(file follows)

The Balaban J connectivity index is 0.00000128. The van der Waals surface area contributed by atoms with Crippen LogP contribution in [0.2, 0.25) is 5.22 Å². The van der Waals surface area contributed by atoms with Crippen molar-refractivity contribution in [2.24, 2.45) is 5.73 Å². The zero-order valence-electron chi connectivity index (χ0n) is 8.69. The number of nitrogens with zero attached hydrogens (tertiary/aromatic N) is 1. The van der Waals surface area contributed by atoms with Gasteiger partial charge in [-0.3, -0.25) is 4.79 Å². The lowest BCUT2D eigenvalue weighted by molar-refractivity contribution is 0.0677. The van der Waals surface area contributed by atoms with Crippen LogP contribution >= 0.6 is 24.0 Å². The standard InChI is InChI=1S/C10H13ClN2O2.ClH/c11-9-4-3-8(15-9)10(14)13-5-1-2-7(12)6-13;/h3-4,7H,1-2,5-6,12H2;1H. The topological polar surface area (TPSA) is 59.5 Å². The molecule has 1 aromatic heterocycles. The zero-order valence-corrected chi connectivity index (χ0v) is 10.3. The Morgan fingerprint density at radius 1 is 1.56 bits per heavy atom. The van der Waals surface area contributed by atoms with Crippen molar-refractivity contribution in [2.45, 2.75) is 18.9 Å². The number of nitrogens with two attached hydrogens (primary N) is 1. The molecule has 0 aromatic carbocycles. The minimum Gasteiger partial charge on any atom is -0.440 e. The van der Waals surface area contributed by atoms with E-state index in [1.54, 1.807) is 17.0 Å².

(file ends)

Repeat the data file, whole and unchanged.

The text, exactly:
The Balaban J connectivity index is 0.00000128. The van der Waals surface area contributed by atoms with Crippen LogP contribution in [0.2, 0.25) is 5.22 Å². The van der Waals surface area contributed by atoms with Crippen molar-refractivity contribution in [2.24, 2.45) is 5.73 Å². The zero-order valence-electron chi connectivity index (χ0n) is 8.69. The number of nitrogens with zero attached hydrogens (tertiary/aromatic N) is 1. The van der Waals surface area contributed by atoms with Gasteiger partial charge in [-0.3, -0.25) is 4.79 Å². The lowest BCUT2D eigenvalue weighted by molar-refractivity contribution is 0.0677. The van der Waals surface area contributed by atoms with Crippen LogP contribution >= 0.6 is 24.0 Å². The standard InChI is InChI=1S/C10H13ClN2O2.ClH/c11-9-4-3-8(15-9)10(14)13-5-1-2-7(12)6-13;/h3-4,7H,1-2,5-6,12H2;1H. The topological polar surface area (TPSA) is 59.5 Å². The molecule has 1 aromatic heterocycles. The zero-order valence-corrected chi connectivity index (χ0v) is 10.3. The Morgan fingerprint density at radius 1 is 1.56 bits per heavy atom. The van der Waals surface area contributed by atoms with Crippen molar-refractivity contribution in [2.45, 2.75) is 18.9 Å². The number of nitrogens with two attached hydrogens (primary N) is 1. The molecule has 0 aromatic carbocycles. The minimum Gasteiger partial charge on any atom is -0.440 e. The van der Waals surface area contributed by atoms with E-state index in [1.54, 1.807) is 17.0 Å².